In 1990, analysis of the methodology has proved, those neighborhoods having the most severely undercounted census blocks were only marginally improved.  Even more disturbing was that some of the most overcounted census blocks actually received more people from adjustment — worsening the disparity between the census haves and have-nots.  In fact, the higher the undercount, on average, the less improvement from adjustment.  Former Chair of the National Academy of Sciences “Panel on Census 2000 Requirements in the Year 2000” and Beyond and a former adviser to President Jimmy Carter, Charles Schutlze told the US Commission on Civil Rights, “You shouldn`t use any of those numbers,” meaning adjusted numbers, “at the block level. There will be a lot of errors and probably some added errors at the block level because of the sampling problem.”

    Further analysis, conducted by Charles D. Jones, the former Associate Director for the Decennial Census at the Census Bureau, on behalf of the Congressional Members of the US Census Monitoring Board, showed a similar pattern at the level of congressional districts.  He has shown that congressional districts with high undercounts remain highly undercounted after adjustment.  Undercount does not cancel out when the blocks are added together to form congressional districts because the undercount is not randomly distributed; rather it is concentrated in specific neighborhoods and communities.  In other words, the disparity between census haves and have-nots does not go away.

    Political representation and government funding are distributed according to geographic areas — communities and neighborhoods — not demographic groups.

    However, many people assume that adjustment finds the persons who were missed and restores the missed people to the neighborhoods and communities where they were missed.  The Associated Press reported yesterday of clinic workers in Brownsville, Texas who were concerned with the local census count and who believed that adjustment would account for all of the missed people.  We know that adjustment does not put all of the missed persons back into the communities and neighborhoods where they were missed.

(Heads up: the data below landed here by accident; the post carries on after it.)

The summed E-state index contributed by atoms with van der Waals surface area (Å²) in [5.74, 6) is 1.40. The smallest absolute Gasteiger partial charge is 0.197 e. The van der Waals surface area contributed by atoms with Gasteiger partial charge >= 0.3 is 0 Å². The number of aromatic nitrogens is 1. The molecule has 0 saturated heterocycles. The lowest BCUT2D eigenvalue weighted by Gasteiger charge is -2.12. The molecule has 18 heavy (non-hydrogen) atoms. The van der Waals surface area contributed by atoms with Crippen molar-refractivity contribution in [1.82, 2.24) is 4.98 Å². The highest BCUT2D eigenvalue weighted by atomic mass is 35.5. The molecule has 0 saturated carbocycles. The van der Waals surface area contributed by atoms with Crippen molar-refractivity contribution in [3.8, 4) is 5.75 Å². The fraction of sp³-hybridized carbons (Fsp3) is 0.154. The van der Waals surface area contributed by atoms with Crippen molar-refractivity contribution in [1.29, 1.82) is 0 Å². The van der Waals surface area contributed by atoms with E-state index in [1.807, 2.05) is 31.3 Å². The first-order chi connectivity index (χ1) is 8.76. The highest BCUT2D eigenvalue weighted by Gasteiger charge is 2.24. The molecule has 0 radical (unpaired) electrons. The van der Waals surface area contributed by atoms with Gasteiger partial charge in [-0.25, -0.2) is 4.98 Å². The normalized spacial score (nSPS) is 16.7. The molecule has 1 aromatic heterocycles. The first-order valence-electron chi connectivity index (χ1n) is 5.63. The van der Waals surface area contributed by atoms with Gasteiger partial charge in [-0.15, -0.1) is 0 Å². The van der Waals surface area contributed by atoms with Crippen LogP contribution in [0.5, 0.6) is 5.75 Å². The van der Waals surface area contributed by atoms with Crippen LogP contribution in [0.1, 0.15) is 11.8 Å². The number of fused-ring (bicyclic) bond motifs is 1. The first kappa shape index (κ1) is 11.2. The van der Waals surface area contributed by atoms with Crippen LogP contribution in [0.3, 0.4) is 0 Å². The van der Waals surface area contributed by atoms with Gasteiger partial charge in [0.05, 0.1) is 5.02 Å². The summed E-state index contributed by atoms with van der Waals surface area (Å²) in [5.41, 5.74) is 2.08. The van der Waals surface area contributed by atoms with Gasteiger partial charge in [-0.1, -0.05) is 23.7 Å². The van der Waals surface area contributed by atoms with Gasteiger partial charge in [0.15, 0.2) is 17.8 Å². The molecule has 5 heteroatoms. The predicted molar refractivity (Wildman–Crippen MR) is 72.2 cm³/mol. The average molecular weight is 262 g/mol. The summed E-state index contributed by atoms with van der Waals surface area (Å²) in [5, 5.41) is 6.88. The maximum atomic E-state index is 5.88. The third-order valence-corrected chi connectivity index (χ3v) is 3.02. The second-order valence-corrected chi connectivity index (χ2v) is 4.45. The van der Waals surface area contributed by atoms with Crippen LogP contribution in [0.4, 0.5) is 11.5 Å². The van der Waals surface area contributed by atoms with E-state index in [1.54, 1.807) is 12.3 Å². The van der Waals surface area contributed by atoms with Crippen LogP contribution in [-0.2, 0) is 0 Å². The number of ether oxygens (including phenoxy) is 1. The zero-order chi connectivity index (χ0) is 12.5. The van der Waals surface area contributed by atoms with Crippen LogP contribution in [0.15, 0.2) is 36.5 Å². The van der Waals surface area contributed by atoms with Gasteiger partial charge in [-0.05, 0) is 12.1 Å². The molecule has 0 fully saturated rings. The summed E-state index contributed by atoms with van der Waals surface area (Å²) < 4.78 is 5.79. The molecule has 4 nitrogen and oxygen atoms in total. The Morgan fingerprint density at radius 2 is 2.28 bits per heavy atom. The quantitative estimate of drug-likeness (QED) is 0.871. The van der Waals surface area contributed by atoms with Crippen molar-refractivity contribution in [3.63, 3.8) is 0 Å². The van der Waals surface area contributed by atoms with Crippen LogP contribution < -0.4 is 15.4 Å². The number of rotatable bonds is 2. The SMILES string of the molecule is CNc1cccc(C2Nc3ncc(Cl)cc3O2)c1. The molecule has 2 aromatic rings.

A Real Life Example

    A real life example excerpted from the 1990 Post Enumeration Survey (the PES methodology is basically the same methodology as the 2000 A.C.E.) data for Houston, Texas illustrates the tale of two neighborhoods.  The PES revealed a slight overcount in the area of Rice University, a predominantly white and affluent area of the city and it also indicated a severe, 45 percent, undercount in a Third Ward census block, a traditionally undercounted African American and low-income area.  

    What happened as a result of adjustment?  Approximately the same numbers of people were added to each area — even to the overcounted area.  The result was an even higher overcount of six percent in Southhampton and a reduction of the undercount in the Third Ward to 41 percent.  This scenario would have been repeated throughout the country in 1990 — it happened in Chicago`s Bronzeville, near the public housing project Robert Taylor Homes, neighborhood.  The heavily undercounted block received far less from adjustment than was needed, while adjustment added population to overcounted neighborhoods such as Lincolnwood, an area on Chicago`s north side.

    Was it fair to over-adjust the Rice Village area merely because the methodology adjustment factors assigned to post-strata methodology demanded that it be done to achieve accuracy at the national, state or mega-city level?  The adjustment methodology is not precise enough to put all of the people in the neighborhoods and census tracts were they are truly missing.  You should ask the people living in Houston’s Third Ward if it is acceptable that they didn`t get the "correction" that they thought adjustment was going to give them.